Your question as originally written (which Henry correctly diagnosed as problematic in two ways) does not match the more reasonable aim reflected in your comments to Henry's answer. Specifically, your comments make it sound like you want to show that the satisfiability of both $\diamond X$ and $\diamond Y$ implies the satisfiability of $\diamond X \wedge \diamond Y$, **not** the satisfiability of $X\wedge Y$ as your original phrasing states.

If your notion of satisfiability of a formula $Z$ is simply that there is some Kripke model $\mathcal{M}$ (with no restrictions on its accessibility relation) and some world $w$ in it such that $\mathcal{M},w\models Z$, then this weaker form of the question isn't too difficult to answer.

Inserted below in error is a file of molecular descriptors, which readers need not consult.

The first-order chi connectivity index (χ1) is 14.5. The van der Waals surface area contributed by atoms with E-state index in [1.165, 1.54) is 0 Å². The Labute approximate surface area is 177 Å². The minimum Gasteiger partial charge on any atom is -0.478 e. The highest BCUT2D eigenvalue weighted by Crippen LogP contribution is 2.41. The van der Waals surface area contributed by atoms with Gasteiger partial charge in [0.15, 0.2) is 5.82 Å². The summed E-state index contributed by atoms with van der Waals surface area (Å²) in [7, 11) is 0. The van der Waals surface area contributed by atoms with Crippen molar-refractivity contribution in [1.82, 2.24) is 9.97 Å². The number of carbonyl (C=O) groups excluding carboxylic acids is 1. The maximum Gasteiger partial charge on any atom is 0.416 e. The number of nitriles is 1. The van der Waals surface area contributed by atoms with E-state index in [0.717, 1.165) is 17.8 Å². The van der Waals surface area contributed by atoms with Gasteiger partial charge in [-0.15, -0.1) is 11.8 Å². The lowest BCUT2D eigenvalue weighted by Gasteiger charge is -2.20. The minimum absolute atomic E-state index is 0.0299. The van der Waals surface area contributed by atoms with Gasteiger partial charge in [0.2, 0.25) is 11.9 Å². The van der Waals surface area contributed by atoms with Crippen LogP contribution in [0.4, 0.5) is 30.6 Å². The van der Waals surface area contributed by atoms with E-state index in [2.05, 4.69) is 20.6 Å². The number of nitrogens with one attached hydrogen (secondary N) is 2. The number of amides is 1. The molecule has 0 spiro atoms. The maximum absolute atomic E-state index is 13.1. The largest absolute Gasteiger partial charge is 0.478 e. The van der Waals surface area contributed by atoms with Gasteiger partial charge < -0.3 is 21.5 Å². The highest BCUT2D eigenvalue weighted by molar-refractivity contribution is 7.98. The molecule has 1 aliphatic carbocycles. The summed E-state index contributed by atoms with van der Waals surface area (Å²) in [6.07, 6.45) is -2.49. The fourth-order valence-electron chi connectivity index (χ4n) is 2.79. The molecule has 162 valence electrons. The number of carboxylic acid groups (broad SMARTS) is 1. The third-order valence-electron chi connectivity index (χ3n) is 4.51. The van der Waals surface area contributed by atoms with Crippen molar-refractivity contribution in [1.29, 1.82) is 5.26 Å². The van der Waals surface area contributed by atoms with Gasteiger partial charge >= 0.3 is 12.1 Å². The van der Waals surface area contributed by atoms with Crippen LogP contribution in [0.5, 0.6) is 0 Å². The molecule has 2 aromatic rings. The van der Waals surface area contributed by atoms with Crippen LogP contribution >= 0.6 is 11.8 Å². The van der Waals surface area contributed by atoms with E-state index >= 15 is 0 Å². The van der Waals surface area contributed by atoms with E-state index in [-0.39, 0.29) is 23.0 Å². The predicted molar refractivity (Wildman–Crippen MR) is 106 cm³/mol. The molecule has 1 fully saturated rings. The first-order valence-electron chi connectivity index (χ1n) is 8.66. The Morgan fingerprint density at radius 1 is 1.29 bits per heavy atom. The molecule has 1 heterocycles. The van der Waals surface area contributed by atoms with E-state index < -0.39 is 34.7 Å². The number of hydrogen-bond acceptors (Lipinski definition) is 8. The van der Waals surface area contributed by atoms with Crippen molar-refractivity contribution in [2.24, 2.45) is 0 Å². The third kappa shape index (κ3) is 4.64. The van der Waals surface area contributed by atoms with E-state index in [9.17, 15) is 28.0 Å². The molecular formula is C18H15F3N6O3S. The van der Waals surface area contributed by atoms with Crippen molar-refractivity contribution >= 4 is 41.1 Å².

Let $\mathcal{M},w\models\diamond X$ and $\mathcal{N},v\models\diamond Y$. In particular, there is a world $u$ in $\mathcal{N}$ which is accessible from $v$ and satisfies $Y$. Now just form a new model $\mathcal{P}$ whose set of worlds is the union of those of $\mathcal{M},\mathcal{N}$, and whose accessibility relation is the union of those of $\mathcal{M},\mathcal{N}$, plus we set $u$ to be accessible from $w$. Then $\mathcal{P},w\models\diamond X \wedge \diamond Y$.

Henry's point about underspecification is still pertinent. I'm not sure I've gotten at what you want, and if you were to be limited to special kinds of Kripke frames, for instance, then the argument would need to say a bit more (ensuring we end up with an appropriate $\mathcal{P}$). I hope this is helpful.